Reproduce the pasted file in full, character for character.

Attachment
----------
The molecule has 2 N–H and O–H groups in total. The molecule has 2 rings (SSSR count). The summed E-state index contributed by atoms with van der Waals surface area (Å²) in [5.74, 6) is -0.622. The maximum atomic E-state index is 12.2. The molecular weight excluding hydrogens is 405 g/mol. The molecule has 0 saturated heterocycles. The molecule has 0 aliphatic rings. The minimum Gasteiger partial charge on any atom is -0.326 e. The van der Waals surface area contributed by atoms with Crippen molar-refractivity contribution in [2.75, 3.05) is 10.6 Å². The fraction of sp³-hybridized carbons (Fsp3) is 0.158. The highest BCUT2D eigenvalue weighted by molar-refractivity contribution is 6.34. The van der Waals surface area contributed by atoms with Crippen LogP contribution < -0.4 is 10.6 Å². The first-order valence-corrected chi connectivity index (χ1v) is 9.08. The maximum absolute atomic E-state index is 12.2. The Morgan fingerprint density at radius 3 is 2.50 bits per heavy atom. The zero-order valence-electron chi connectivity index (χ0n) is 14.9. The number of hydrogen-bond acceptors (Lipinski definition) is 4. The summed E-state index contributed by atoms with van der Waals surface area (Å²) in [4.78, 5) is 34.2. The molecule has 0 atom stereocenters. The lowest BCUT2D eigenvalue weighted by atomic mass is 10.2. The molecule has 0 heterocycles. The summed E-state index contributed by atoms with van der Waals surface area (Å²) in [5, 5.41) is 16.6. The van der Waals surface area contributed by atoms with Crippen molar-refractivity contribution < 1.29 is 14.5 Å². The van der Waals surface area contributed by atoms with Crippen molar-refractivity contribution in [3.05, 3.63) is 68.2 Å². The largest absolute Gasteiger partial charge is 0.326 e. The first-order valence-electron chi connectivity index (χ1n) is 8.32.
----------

The molecule has 2 N–H and O–H groups in total. The molecule has 2 rings (SSSR count). The summed E-state index contributed by atoms with van der Waals surface area (Å²) in [5.74, 6) is -0.622. The maximum atomic E-state index is 12.2. The molecular weight excluding hydrogens is 405 g/mol. The molecule has 0 saturated heterocycles. The molecule has 0 aliphatic rings. The minimum Gasteiger partial charge on any atom is -0.326 e. The van der Waals surface area contributed by atoms with Crippen molar-refractivity contribution in [2.75, 3.05) is 10.6 Å². The fraction of sp³-hybridized carbons (Fsp3) is 0.158. The highest BCUT2D eigenvalue weighted by molar-refractivity contribution is 6.34. The van der Waals surface area contributed by atoms with Crippen LogP contribution < -0.4 is 10.6 Å². The first-order valence-corrected chi connectivity index (χ1v) is 9.08. The maximum absolute atomic E-state index is 12.2. The Morgan fingerprint density at radius 3 is 2.50 bits per heavy atom. The zero-order valence-electron chi connectivity index (χ0n) is 14.9. The number of hydrogen-bond acceptors (Lipinski definition) is 4. The summed E-state index contributed by atoms with van der Waals surface area (Å²) in [4.78, 5) is 34.2. The molecule has 0 atom stereocenters. The lowest BCUT2D eigenvalue weighted by atomic mass is 10.2. The molecule has 0 heterocycles. The summed E-state index contributed by atoms with van der Waals surface area (Å²) in [5, 5.41) is 16.6. The van der Waals surface area contributed by atoms with Crippen molar-refractivity contribution < 1.29 is 14.5 Å². The van der Waals surface area contributed by atoms with Crippen molar-refractivity contribution in [3.05, 3.63) is 68.2 Å². The largest absolute Gasteiger partial charge is 0.326 e. The first-order valence-electron chi connectivity index (χ1n) is 8.32.